Assessing the Field of Post-Adoption Services: Family Needs, Program Models, and Evaluation Issues. Evaluation Issues. 2.2.3 Evaluations of Comprehensive Post-Adoption Service Programs


Several PAS programs have endeavored to evaluate the program as a whole, in place of or in addition to evaluation of specific PAS. Two more formal evaluations (presented in the literature review) include (1) the Iowa PARTNERS project from the early 1990s that provided sustained adoption counseling, intensive services, and support groups; and (2) the Casey Family Services project, in operation since 1992, that provides case advocacy; family, child, and group counseling; parent education; and support groups to families in New England.

Evaluations of comprehensive PAS programs tend to follow the pattern of evaluations of counseling and crisis intervention by compiling data on child and family characteristics, clinical assessments, risks to adoption, service usage, client satisfaction, and case outcomes. Evaluation methods are also similar and include clinical assessments, case records, and parent feedback forms. The Casey Family Services evaluation also examined case outcomes by assessing parental feelings about their child's progress at case closing using focus groups. Exhibit 2-11 summarizes key features of the evaluation.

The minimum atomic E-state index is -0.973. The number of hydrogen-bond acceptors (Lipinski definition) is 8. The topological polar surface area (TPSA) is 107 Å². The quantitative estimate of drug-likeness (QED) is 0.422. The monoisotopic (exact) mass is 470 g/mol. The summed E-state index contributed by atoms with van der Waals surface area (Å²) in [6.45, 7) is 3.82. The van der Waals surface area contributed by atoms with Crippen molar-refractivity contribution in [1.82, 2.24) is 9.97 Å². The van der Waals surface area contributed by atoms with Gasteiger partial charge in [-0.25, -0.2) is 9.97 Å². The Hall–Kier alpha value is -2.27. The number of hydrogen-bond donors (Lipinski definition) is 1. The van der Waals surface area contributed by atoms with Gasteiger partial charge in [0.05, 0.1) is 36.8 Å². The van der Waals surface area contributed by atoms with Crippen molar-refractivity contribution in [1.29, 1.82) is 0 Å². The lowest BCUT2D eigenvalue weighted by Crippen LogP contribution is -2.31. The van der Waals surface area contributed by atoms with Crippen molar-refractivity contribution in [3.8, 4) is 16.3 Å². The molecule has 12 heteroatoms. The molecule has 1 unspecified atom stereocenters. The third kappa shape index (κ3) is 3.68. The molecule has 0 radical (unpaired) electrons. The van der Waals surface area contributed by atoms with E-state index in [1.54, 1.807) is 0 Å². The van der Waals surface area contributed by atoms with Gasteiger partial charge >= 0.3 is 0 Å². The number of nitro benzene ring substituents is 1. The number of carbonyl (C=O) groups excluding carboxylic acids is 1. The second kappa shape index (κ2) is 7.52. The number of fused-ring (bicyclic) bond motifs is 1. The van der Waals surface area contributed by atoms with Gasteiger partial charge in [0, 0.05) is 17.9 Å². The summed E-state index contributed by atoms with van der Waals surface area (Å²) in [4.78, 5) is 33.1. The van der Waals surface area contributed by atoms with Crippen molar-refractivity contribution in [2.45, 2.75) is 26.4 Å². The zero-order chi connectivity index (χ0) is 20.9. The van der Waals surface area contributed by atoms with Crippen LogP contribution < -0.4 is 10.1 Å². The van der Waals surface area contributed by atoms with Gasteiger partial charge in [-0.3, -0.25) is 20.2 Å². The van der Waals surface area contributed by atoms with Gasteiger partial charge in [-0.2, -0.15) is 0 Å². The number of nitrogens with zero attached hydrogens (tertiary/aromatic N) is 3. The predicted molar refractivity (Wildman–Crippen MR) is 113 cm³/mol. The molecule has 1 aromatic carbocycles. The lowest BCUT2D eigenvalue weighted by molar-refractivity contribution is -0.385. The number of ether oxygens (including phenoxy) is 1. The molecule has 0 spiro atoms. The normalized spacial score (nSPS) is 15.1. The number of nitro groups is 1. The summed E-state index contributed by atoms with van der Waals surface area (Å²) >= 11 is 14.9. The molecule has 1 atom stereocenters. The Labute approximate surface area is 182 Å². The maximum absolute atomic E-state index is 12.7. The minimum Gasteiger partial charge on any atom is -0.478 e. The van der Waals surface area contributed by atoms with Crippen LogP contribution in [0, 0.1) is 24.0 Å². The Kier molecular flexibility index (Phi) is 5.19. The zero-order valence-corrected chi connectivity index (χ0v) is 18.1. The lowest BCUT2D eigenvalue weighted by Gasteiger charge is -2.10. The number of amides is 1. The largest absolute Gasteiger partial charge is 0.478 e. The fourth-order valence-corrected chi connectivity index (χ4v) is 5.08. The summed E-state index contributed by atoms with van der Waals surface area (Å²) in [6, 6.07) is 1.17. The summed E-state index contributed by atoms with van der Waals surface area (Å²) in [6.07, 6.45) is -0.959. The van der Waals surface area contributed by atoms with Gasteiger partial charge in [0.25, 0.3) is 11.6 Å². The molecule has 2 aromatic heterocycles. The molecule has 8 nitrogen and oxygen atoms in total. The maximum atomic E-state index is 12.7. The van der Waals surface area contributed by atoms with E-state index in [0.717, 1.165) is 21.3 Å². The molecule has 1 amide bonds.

Exhibit 2-11.
Evaluations of Comprehensive PAS Programs
Program Measures Data Sources
Post-Adoption Resources for Training, Networking, and Evaluation Services (PARTNERS), Iowa
  • Characteristics of families and children served
  • Services delivered
  • Client satisfaction
  • Outcomes
  • Achenbach Child Behavior Checklist (CBCL)
  • Family Adaptability and Cohesion Scale (FACES)
  • Genogram (Hartman and Laird, 1993)
  • Child Welfare Family Risk Assessment
  • Treatment case records
  • Caseworker records
Casey Family Services Post-Adoption Program, New England
  • Characteristics of families and children served
  • Services delivered
  • Outcomes
  • Assessment instruments developed by program staff
  • Case records at opening and closing
  • Focus groups with adoptive parents

Evaluations that attempt to assess the entire program rather than specific components will inevitably be limited in their ability to link services to outcomes. The nearly limitless combinations of amount and type of services, compounded by the diversity of adoptive families, make it difficult to unravel the threads of what services are effective for which families. Program staff may maintain, however, that the comprehensiveness of the service package in itself is a vital element in the effectiveness of each component.

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